1. Check which typefaces are in use on a website
If you browse the web with Google Chrome, it’s easy to check which typefaces are in use on any website you visit. Just check out my super-quick video:
Here are the steps to see the fonts in use on any web page:
- Right-click anywhere on a web page and then click Inspect (or just press
- Click Computed.
- Look at the Rendered Fonts section.
Other browsers also show information about the typefaces the site will try to use, but only Chrome currently confirms the typefaces the site is actually using.
Bonus: this tip works on the Windows version of Chrome, too.
2. Copy filenames as text
Imagine you want to grab a list of all the files in a folder. You could type them all out, but that’s not much fun. Try this instead:
- Select a group of files in the Finder and press
Cmd-Cto copy them.
Cmd-Vto paste the list of filenames anywhere that accepts text input – in a text file, in an email, etc.
3. Replace a folder icon with any other image
There are plenty of times when you might want to replace a default folder icon with something more interesting. Perhaps you have client logo you’d like to add to a project folder. My video shows you how to change a folder icon in under 30 seconds.
Here are the steps to replace a folder icon with an image:
- Double-click the image you want to use as a folder icon.
Cmd-Ato select the image.
Cmd-Cto copy the image.
- Click the folder you want to edit.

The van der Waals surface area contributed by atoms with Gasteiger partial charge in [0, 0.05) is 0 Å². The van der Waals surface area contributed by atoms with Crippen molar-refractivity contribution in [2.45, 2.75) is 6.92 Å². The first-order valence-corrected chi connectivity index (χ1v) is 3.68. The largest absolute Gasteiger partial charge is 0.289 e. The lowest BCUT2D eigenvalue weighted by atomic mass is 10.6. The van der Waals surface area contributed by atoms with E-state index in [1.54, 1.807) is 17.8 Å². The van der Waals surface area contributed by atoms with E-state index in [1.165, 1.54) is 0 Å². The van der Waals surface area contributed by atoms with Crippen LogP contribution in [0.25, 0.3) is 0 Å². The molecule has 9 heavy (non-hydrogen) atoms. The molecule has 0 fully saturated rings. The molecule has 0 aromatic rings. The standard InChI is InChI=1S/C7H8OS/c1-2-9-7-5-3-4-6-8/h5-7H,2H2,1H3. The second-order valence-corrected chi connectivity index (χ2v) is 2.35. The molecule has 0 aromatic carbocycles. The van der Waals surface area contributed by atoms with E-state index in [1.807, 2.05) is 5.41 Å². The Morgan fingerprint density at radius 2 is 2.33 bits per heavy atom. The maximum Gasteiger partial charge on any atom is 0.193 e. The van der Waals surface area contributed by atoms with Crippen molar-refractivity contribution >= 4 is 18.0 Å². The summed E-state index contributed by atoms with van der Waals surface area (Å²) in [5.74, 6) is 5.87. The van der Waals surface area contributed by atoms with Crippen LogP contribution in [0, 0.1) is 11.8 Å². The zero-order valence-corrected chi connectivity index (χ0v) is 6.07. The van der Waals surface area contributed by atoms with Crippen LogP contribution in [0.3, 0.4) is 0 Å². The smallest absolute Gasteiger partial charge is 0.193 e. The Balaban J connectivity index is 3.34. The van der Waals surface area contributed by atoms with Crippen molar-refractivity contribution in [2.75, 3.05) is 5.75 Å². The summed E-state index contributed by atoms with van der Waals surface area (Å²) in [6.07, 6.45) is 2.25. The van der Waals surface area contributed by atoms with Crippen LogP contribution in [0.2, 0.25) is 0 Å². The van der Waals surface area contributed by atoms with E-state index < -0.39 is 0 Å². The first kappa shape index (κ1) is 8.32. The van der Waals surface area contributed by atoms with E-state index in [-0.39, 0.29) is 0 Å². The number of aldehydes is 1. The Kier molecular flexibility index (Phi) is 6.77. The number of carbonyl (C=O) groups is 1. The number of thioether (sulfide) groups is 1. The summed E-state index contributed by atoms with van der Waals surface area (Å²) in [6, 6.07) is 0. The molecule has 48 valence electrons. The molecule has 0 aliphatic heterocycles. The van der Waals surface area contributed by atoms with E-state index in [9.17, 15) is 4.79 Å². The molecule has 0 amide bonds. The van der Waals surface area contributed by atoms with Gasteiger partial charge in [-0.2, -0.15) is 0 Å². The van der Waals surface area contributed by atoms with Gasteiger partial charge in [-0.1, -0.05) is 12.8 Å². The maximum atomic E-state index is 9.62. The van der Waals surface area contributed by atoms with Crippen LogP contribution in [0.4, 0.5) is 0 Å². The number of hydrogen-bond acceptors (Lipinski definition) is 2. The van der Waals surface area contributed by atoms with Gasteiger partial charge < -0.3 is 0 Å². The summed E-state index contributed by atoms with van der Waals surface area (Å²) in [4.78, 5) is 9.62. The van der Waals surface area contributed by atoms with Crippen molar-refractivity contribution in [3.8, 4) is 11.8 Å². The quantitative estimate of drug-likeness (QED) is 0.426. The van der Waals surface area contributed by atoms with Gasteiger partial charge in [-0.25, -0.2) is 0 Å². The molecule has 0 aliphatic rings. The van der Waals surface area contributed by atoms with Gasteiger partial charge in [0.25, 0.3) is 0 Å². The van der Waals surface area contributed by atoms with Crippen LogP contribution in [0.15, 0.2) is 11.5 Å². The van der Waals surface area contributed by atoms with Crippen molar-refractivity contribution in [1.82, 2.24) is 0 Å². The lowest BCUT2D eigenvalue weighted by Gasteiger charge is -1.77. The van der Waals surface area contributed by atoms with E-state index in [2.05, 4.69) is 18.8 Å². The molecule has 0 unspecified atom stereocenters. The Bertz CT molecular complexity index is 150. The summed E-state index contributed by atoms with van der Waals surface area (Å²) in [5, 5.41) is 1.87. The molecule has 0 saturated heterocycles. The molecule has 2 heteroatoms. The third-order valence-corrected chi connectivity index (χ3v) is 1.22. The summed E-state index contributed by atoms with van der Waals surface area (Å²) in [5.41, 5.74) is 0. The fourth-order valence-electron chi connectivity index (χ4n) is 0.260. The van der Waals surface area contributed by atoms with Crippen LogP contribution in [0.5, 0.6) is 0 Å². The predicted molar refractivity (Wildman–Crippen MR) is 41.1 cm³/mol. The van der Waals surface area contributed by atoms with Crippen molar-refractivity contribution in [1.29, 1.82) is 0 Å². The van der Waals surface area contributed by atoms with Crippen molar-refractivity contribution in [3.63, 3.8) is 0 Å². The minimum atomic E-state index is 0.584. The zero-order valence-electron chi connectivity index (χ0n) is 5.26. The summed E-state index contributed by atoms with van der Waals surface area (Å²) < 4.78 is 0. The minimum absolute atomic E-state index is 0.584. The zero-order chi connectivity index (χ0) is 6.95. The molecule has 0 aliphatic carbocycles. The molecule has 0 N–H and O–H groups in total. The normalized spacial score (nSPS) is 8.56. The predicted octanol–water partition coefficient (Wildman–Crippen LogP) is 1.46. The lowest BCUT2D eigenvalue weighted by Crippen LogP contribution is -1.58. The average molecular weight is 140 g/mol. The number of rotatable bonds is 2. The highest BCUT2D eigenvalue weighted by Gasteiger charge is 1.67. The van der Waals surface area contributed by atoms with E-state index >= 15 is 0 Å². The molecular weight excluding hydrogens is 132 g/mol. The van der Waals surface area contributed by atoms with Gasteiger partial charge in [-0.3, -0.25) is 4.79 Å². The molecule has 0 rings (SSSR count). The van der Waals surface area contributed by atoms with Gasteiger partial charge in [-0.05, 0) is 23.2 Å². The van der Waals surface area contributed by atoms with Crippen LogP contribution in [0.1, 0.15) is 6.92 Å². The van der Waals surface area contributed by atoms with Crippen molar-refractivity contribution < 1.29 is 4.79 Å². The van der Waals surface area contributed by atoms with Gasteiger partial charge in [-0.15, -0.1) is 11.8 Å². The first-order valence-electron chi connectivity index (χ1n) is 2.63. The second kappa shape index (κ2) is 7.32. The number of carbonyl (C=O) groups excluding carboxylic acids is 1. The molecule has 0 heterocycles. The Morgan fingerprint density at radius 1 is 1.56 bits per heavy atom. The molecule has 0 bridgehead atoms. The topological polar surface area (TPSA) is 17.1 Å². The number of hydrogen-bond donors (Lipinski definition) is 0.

Cmd-Ito bring up the info panel.
- Click the folder icon at the top of the info panel.
Cmd-Vto paste the image.
4. Maximise two windows
In El Capitan (Mac OS 10.11), click and hold the green maximise button on a window and you’ll be able to enlarge it to take up half of a normal fullscreen view. You can then click another window to get that to take up the other half. This is great if you want to have two documents side by side but don’t want to fiddle with manually resizing each.
5. Keep your Mac from sleeping
If you know your Mac’s in the middle of doing something and you don’t want it to go to sleep automatically, the easiest fix is to install Caffeine.
It’s a free app that lets you force the display to stay awake whenever you want. I’ve lost count of the number of times this has been useful over the years.
Got any Mac tips?
I’m always looking for useful Mac tips to share. If you’ve got some, please let me know. Either use the hashtag #MicroMacTips on Twitter or leave a comment below.
Read all the MicroMacTips series
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Who wrote this?
John Espirian – the relentlessly helpful technical copywriter
I write B2B web content, blogs, user guides and case studies – all aimed at explaining how your products, services and processes work. I also offer LinkedIn profile critiquing and rewriting.
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